“The Best Design of the 20th Century”
—Time Magazine on Eames’s Plywood Chair
World-famous architect Charles Eames made his claim to fame with inexpensive but elegant furniture. In the 1940s and 1950s, he practically redesigned America when it came to home furnishings, toys, movie sets, and houses. Long before the days of decorating shows on cable television, Charles, along with his wife, Ray, were the true superstars of interior design.
THE EARLY YEARS
Charles Ormand Eames was born in St. Louis on June 7, 1907. His early working years built the foundation for his later success. In his early teens, he worked at Laclede Steel Company, which fueled his interest in design and engineering. He enrolled at Washington University for undergraduate studies but dropped out because of frustration with the lack of imagination being taught by the professors. So in 1929, he packed his suitcase to study in Europe, which at the time was known as the cradle of the modern movement in design.
RISE TO FAME
He returned to St. Louis from Europe around 1930 and established the firm of Gray and Eames, but times were getting tough and there was little money in the architectural field in the early days of the Depression. Tough times forced Eames to expand his designs to include household items like furniture and ceramics. The hard times also forced him to expand his horizons, so in 1936 he took a job at the prestigious design program at the Cranbrook Academy in Michigan, where he developed the basis for many of his future designs.
After four years at the Department of Experimental Design, Charles moved to California with his new wife, Ray Kaiser. They worked on a wide range of designs, even branching out to build movie sets. The couple received critical acclaim for their unique designs while becoming a major force in the film industry.
SHOW ME SUCCESS
The next step on the road to fame was an architectural competition. The Eameses entered the Case House Study Program, which was a competition among architects to create inexpensive housing with standard materials from a catalog. Twenty-two of the Eames’s thirty-six projects were ultimately built, including Case House Number 8, which was a magnificent home overlooking the ocean in Pacific Palisades, California, which is the design that many say is still his claim to fame.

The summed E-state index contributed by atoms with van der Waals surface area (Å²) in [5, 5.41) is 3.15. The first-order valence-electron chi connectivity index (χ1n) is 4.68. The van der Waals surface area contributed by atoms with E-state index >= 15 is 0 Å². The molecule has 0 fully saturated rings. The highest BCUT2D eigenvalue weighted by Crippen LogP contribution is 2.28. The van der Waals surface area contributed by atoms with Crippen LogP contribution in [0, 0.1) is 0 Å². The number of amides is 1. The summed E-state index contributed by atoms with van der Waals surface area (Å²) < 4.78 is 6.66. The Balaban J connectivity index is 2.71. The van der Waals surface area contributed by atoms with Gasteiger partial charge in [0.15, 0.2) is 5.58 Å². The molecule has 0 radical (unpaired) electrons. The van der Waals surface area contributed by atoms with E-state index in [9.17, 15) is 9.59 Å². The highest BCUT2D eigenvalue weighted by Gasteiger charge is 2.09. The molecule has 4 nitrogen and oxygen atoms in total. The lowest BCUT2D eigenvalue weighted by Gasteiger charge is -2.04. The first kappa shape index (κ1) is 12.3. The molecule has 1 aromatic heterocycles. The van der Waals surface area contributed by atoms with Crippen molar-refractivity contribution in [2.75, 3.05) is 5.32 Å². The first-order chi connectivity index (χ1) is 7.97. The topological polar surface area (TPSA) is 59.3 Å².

In addition to his homes, the Eames design firm gained worldwide acclaim for their mass-produced but elegant furniture. They are best known for the Eames chair, constructed of two pieces of molded plywood joined by stainless steel tubing. The furniture-manufacturing firm, Herman Miller, mass produced their
molded plywood furniture.
Eames died in 1978, and many of his designs are still being produced and sold today, including his world-famous chair. His products saw an increase in popularity in the early 2000s as baby boomers bought them in bulk, harkening back to the 1950s. Charles Eames did not have a formal architectural degree, but his work continues to have a profound effect on designs around the world.
*Eames forged a close relationship with another famous architect and fellow faculty member in Michigan, Eero Saarinen, the man who designed the Gateway Arch in St. Louis.
*Eames’s form-fitting shell chair design collaboration with Eero Saarinen, won first place in the Organic Design Competition at the Museum of Modern Art in New York City.
*He was elected to the Academy and Institute of Arts and Letters in 1977.